Patriots quarterback Tom Brady, with his sprained right ankle, has had some trouble running away from the paparazzi, but he does a pretty good job of avoiding the pass rush.
"I mean, it's like he's on ice skates back there," Giants defensive end Michael Strahan said. "The way he moves around in the pocket. Very smooth, very natural."
But the big icebreaker in today's Super Bowl XLII will be the Giants defensive line against the Patriots offensive line.
New York led the NFL with 53 sacks behind a relentless pass rush headed by Strahan, Osi Umenyiora and Justin Tuck.
The Patriots have surrounded Brady with three of five offensive linemen who are headed to the Pro Bowl - center Dan Koppen, left tackle Matt Light and left guard Logan Mankins. As a result, Brady was only sacked 21 times during the regular season.
"How much pressure we put on Brady will be the biggest factor in the game," Strahan said.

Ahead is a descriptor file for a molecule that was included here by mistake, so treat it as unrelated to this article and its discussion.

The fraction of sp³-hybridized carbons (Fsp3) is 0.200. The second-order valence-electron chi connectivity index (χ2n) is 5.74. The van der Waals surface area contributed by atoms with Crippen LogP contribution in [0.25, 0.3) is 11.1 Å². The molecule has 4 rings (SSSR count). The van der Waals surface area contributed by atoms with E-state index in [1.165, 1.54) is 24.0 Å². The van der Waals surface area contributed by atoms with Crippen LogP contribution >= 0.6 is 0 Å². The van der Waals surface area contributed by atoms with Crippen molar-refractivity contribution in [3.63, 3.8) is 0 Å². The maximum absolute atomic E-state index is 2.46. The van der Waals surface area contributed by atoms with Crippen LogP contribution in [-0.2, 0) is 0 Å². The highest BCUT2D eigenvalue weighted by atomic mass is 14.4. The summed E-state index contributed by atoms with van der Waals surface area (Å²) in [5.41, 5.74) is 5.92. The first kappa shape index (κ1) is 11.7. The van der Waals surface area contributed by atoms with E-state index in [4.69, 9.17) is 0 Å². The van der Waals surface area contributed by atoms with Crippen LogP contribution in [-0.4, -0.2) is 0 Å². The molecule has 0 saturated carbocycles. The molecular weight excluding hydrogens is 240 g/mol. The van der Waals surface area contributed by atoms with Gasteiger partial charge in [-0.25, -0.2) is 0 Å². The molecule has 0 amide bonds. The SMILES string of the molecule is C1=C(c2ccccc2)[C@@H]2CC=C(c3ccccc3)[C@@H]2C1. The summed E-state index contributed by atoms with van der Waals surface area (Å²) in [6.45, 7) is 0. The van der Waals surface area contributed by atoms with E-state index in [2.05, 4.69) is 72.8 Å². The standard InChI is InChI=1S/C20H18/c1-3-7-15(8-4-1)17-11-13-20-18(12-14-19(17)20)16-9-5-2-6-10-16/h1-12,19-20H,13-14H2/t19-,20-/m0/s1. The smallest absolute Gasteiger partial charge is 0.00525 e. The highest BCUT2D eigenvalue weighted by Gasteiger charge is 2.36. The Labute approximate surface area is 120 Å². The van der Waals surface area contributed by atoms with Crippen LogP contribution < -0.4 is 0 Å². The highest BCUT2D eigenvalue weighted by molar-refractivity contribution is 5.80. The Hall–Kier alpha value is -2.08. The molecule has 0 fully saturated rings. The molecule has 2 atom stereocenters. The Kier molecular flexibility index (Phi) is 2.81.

Need proof? Just consider the Patriots' 38-35 win over the Giants in Week 17. Brady was hit a few times but only sacked once in completing 32 of 42 passes for 356 yards and two touchdowns. Perhaps just as important, the Patriots were without right tackle Nick Kaczur and right guard Stephen Neal in that game.
Umenyiora led the Giants with 13 sacks. Strahan had nine and Tuck, who rushes from a tackle position on passing downs, finished with 10.
"They are the best defensive line we've faced," Koppen said. "They have a great combination of physicalness, athletic ability and smarts. It will be a tremendous challenge."
The key for the Giants will be putting the Patriots in poor down-and-distance situations. In games in which Brady has been sacked at least three times, his quarterback rating has sunk into the 70s.
"If somebody gets the sack, the other guys want to get two," Strahan said. "We compete against each other, and that's why I think we've had the season we've had together. We know that we can be all great players individually, but we're better together."
But Brady likes working out of the shotgun and has one of the quickest releases in pro football.
"He's one of the better quarterbacks in the league as far as getting the ball out of his hands in a rhythm," Tuck said. "He knows exactly where he wants to go with the football before the ball is even snapped, so that makes it difficult for D-linemen to pressure him."